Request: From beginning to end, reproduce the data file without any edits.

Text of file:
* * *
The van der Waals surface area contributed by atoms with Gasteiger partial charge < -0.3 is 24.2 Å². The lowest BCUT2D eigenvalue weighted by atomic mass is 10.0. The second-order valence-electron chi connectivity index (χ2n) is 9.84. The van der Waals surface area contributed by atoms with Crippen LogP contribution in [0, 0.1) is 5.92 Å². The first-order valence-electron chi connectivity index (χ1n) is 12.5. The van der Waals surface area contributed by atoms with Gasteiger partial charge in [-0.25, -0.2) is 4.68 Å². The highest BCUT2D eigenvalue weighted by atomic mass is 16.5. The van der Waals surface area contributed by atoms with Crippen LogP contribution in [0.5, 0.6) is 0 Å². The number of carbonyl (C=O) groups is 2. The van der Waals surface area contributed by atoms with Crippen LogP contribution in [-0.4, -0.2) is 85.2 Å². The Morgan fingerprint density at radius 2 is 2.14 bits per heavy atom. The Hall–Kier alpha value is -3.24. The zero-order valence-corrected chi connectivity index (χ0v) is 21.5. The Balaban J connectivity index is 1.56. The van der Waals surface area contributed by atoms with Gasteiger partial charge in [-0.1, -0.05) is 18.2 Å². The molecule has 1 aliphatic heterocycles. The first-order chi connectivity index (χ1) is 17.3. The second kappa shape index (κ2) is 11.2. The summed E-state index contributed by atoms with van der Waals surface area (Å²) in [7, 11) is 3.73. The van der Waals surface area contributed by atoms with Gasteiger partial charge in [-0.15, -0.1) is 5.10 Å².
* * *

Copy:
The van der Waals surface area contributed by atoms with Gasteiger partial charge < -0.3 is 24.2 Å². The lowest BCUT2D eigenvalue weighted by atomic mass is 10.0. The second-order valence-electron chi connectivity index (χ2n) is 9.84. The van der Waals surface area contributed by atoms with Crippen LogP contribution in [0, 0.1) is 5.92 Å². The first-order valence-electron chi connectivity index (χ1n) is 12.5. The van der Waals surface area contributed by atoms with Gasteiger partial charge in [-0.25, -0.2) is 4.68 Å². The highest BCUT2D eigenvalue weighted by atomic mass is 16.5. The van der Waals surface area contributed by atoms with Crippen LogP contribution in [0.5, 0.6) is 0 Å². The number of carbonyl (C=O) groups is 2. The van der Waals surface area contributed by atoms with Crippen LogP contribution in [-0.4, -0.2) is 85.2 Å². The Morgan fingerprint density at radius 2 is 2.14 bits per heavy atom. The Hall–Kier alpha value is -3.24. The zero-order valence-corrected chi connectivity index (χ0v) is 21.5. The Balaban J connectivity index is 1.56. The van der Waals surface area contributed by atoms with Gasteiger partial charge in [-0.1, -0.05) is 18.2 Å². The molecule has 1 aliphatic heterocycles. The first-order chi connectivity index (χ1) is 17.3. The second kappa shape index (κ2) is 11.2. The summed E-state index contributed by atoms with van der Waals surface area (Å²) in [7, 11) is 3.73. The van der Waals surface area contributed by atoms with Gasteiger partial charge in [-0.15, -0.1) is 5.10 Å².